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By Carmel Crimmins and Laura Noonan
DUBLIN/LONDON, Feb 7 (Reuters) - Wanted: Investment banking boss. Must be willing to fall on sword if division is embroiled in scandal you had no knowledge of, even if your bosses keep their jobs.
Royal Bank of Scotland is unlikely to pitch its hunt to replace departing investment banking chief John Hourican exactly like that, but potential contenders could see the post as a poisoned chalice after news of his exit on Wednesday.
RBS made clear Hourican was not directly culpable and had no knowledge of the rigging of Libor interest rates by its traders that landed the bank with a 390-million-pound ($612 million)fine. But Chairman Philip Hampton said "one senior person" was accepting responsibility for the scandal and that was enough.
"I think you can push the accountability of the captain of the bridge too far," said Hampton, adding there was nothing to be gained by pursuing "multiple accountabilities ... for the sake of blood on the carpet".
RBS has massively shrunk its investment bank since Chief Executive Stephen Hester was drafted in to turn the bank around following its 45-billion-pound government bailout in 2008.
At its peak, RBS's "global banking and markets" business had a balance sheet of over 1 trillion pounds.
Under Hourican, the division whose break-neck expansion had led to the bank's near collapse, has been chopped down to less than half that and renamed "markets and international".
RBS, 82-percent owned by the state, has sold off or shut down much of its equities operations, though it retains significant fixed income and foreign exchange businesses.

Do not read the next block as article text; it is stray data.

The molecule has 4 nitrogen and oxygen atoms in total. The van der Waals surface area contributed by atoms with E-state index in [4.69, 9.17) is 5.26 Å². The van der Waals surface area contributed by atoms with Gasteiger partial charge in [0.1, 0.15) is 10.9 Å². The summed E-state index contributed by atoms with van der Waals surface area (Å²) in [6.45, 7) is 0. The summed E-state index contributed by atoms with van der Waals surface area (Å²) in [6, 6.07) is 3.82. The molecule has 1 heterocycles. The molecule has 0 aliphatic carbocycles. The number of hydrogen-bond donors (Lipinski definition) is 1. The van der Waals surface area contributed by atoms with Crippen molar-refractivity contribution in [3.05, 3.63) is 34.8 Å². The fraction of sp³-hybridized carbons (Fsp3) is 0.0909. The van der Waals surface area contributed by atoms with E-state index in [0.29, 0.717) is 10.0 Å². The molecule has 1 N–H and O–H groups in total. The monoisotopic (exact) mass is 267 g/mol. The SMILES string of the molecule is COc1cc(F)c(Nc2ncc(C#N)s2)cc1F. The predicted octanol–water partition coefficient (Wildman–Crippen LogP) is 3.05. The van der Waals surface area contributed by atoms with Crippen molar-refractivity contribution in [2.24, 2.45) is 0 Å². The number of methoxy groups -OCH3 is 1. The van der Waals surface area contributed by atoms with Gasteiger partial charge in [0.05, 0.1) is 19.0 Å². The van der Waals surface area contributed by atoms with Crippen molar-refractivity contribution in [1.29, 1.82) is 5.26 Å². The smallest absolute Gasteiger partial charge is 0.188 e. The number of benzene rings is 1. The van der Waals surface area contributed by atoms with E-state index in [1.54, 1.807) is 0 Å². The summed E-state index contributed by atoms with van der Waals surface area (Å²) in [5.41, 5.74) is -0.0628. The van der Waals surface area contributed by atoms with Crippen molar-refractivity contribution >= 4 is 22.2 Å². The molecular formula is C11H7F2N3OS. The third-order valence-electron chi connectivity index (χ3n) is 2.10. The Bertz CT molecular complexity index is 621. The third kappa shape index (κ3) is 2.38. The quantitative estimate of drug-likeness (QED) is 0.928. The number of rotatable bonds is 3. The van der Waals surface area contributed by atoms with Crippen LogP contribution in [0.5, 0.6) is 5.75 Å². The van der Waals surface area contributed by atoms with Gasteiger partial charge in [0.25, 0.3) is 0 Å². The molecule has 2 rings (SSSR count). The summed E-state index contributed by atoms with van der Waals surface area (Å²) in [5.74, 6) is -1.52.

Investment banking now contributes just 20 percent of RBS's operating profit compared with around half in 2007. Hester is adamant that RBS needs to retain an investment bank to properly service its corporate clients but has conceded the division will shrink further - not the most attractive pitch to applicants.
The diminished profile of the role makes it likely RBS will recruit from within to fill Hourican's shoes rather than attempt to attract an outsider, sources have said.
Irishman Hourican, who joined RBS almost 16 years ago, will leave his slimmed-down investment bank at the end of April. He is getting one year's pay, but giving up close to 4 million pounds in bonuses previously granted that have not yet vested.
Hourican had only hit the headlines once before - in 2012, when he made nearly 5 million pounds from selling shares given to him as part of a 2009 bonus. At the time, it was reported he had said that he would have found any attempt to claw back the bonus as "pretty offensive".
RBS said on Wednesday it would pay the bulk of its fines from regulators by cutting bonuses and clawing back past awards.
Revelations the bank's traders rigged Libor up until 2010, two years after its bailout and after Hourican had taken over as head of the investment bank, made his position untenable.
Colleagues describe him as a charming but steely character.
"He would be tough, clever, sharp ... like a lot of Irish people he's well able to talk, a very good story teller, he could hold a meeting in terms of presence. There'd be a certain amount of arrogance about him as well, he wouldn't suffer fools," said one, who declined to be named.
Hourican, 42, took over the investment bank in 2008 from flamboyant former mentor Johnny Cameron, who was known for taking risky investment bets and carried the can for the investment bank's disastrous expansionist policy.
The Hourican name is well known in RBS, with John's two younger brothers both working there. Declan, the middle sibling, is chief finance and administrative officer at RBS's so called "bad bank," which houses the lender's non-core assets.
The youngest brother, David, is chief financial officer at RBS's APAC International Banking, based in Singapore.
Hourican himself joined RBS in 1997, one year ahead of disgraced former CEO Fred Goodwin, who was stripped of his knighthood last year for his role in the bank's near collapse.
The father of four rose through the wholesale banking side and was appointed chief financial officer of Dutch bank ABN AMRO after its acquisition by RBS. But he left Amsterdam for London to restructure and run the investment bank.
An accountant by training and a keen sailor, Hourican's experience slashing costs, cutting jobs and selling businesses - as well as presiding over a division that still made an operating profit of 1.1 billion pounds in the first half of last year - is likely to stand him in good stead to find a new job.
But that probably won't be in Ireland, where a 500,000 euros ($676,900) cap on bankers' pay might put him off.